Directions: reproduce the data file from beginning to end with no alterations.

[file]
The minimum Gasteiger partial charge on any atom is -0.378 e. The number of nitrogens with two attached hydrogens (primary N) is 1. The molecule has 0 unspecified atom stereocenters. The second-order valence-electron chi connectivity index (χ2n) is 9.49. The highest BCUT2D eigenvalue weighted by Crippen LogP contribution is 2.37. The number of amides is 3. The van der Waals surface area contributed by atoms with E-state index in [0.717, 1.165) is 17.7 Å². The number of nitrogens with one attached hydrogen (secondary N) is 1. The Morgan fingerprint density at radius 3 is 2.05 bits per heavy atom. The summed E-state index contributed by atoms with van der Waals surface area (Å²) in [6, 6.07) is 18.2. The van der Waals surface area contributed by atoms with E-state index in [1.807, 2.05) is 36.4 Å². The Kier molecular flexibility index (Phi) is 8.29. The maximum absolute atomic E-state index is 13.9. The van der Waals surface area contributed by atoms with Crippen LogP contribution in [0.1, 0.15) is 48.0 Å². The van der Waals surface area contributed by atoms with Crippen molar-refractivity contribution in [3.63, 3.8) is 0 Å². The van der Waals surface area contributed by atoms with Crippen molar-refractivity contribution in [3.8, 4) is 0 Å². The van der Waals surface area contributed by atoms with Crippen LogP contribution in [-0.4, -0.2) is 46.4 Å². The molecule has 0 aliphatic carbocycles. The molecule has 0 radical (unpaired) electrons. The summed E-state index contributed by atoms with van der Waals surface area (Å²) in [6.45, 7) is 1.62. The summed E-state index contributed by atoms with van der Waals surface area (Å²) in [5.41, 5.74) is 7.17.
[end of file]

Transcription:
The minimum Gasteiger partial charge on any atom is -0.378 e. The number of nitrogens with two attached hydrogens (primary N) is 1. The molecule has 0 unspecified atom stereocenters. The second-order valence-electron chi connectivity index (χ2n) is 9.49. The highest BCUT2D eigenvalue weighted by Crippen LogP contribution is 2.37. The number of amides is 3. The van der Waals surface area contributed by atoms with E-state index in [0.717, 1.165) is 17.7 Å². The number of nitrogens with one attached hydrogen (secondary N) is 1. The Morgan fingerprint density at radius 3 is 2.05 bits per heavy atom. The summed E-state index contributed by atoms with van der Waals surface area (Å²) in [6, 6.07) is 18.2. The van der Waals surface area contributed by atoms with E-state index in [1.807, 2.05) is 36.4 Å². The Kier molecular flexibility index (Phi) is 8.29. The maximum absolute atomic E-state index is 13.9. The van der Waals surface area contributed by atoms with Crippen LogP contribution in [0.1, 0.15) is 48.0 Å². The van der Waals surface area contributed by atoms with Crippen molar-refractivity contribution in [3.63, 3.8) is 0 Å². The van der Waals surface area contributed by atoms with Crippen molar-refractivity contribution in [3.8, 4) is 0 Å². The van der Waals surface area contributed by atoms with Crippen LogP contribution in [-0.4, -0.2) is 46.4 Å². The molecule has 0 aliphatic carbocycles. The molecule has 0 radical (unpaired) electrons. The summed E-state index contributed by atoms with van der Waals surface area (Å²) in [6.45, 7) is 1.62. The summed E-state index contributed by atoms with van der Waals surface area (Å²) in [5.41, 5.74) is 7.17.